In This Article Expand or collapse the "in this article" section History of Social Work and Social Welfare, pre-1900

  • Introduction
  • Reference Works
  • Journals and Conference Proceedings
  • Bibliographies
  • Document Collections
  • Textbooks
  • Anthologies

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Social Work History of Social Work and Social Welfare, pre-1900
Paul H. Stuart
  • LAST MODIFIED: 24 May 2017
  • DOI: 10.1093/obo/9780195389678-0250


Although the terms “social work” and “social welfare” did not come into common use until the 20th century, European national and local governments provided for poor relief beginning in at least the 16th century. The growth of social provision for the poor often accompanied population growth, urbanization, and industrialization, which tended to complicate more traditional means of caring for dependents through kinship groups and the church. As the costs of poor relief waxed, concerns were raised about the effects of poor relief on the economy, both on the supply of labor and as a drain on tax revenues. Concerns also were raised about the effects of poor relief on the poor themselves. These concerns gave rise to movements to reform both government-provided poor relief and voluntary efforts to assist the poor. This long history of developing government programs and changing ideas about how to structure efforts to assist the poor was variously described using terms such as charity, poor relief, philanthropy, and, by the late 19th century, the social question. This article will list sources that describe and analyze the development of what would become known as social welfare and social work after 1900. Since many of the programs were religiously inspired, particularly before the 19th century, much of the literature discusses the Christian motivations for public and private charitable aid to the poor. However, other faith traditions, notably Judaism and Islam, had vigorous traditions of charity and developed particular organizational styles to carry out assistance to the poor. Since the terms “social work” and “social welfare” were not used before 1900, the title of this article is a bit misleading. However, many countries were involved in activities in the areas that would be considered part of social welfare in the early 21st century, and the origins of the contemporary profession of social work can be identified as early as the 1820s in Thomas Chalmers’s experiment in parochial poor relief. Although other terms, such as charities and corrections, philanthropy, benevolence, etc., were used to refer to the activities now subsumed by the terms social welfare and social work, the title, “History of Social Work and Social Welfare,” has been used in this article to emphasize continuity with other titles in this series.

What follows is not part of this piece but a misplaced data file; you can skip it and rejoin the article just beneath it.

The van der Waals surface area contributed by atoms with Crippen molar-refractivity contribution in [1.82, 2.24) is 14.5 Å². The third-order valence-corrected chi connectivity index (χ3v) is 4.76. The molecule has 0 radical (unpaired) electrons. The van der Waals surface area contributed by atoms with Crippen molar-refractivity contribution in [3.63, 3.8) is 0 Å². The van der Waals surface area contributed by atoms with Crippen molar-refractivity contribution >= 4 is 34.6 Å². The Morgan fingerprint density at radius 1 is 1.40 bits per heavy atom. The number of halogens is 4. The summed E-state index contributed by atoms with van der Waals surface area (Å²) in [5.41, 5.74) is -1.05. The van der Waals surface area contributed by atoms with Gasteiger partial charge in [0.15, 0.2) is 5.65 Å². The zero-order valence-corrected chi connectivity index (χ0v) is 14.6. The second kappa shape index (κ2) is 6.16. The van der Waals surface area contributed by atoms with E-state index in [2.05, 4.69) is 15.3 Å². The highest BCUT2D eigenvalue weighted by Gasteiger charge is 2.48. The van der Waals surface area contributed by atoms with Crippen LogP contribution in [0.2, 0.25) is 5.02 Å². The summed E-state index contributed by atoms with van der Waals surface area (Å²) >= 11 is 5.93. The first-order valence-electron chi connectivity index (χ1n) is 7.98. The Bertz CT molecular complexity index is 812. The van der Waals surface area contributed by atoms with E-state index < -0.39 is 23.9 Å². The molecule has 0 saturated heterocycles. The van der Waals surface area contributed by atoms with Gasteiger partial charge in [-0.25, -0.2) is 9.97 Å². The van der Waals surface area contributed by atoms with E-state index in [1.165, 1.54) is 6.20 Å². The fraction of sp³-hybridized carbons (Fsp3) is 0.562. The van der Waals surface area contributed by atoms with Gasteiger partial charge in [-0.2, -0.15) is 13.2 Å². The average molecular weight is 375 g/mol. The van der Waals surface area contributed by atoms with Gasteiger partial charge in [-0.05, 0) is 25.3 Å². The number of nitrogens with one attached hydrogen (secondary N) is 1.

General Overviews

Included here are works that provide general, cross-national overviews of the development of public social spending and efforts to aid the poor before 1900. This section is divided into sections on Public Policy, Islam, Judaism, and Social Work.

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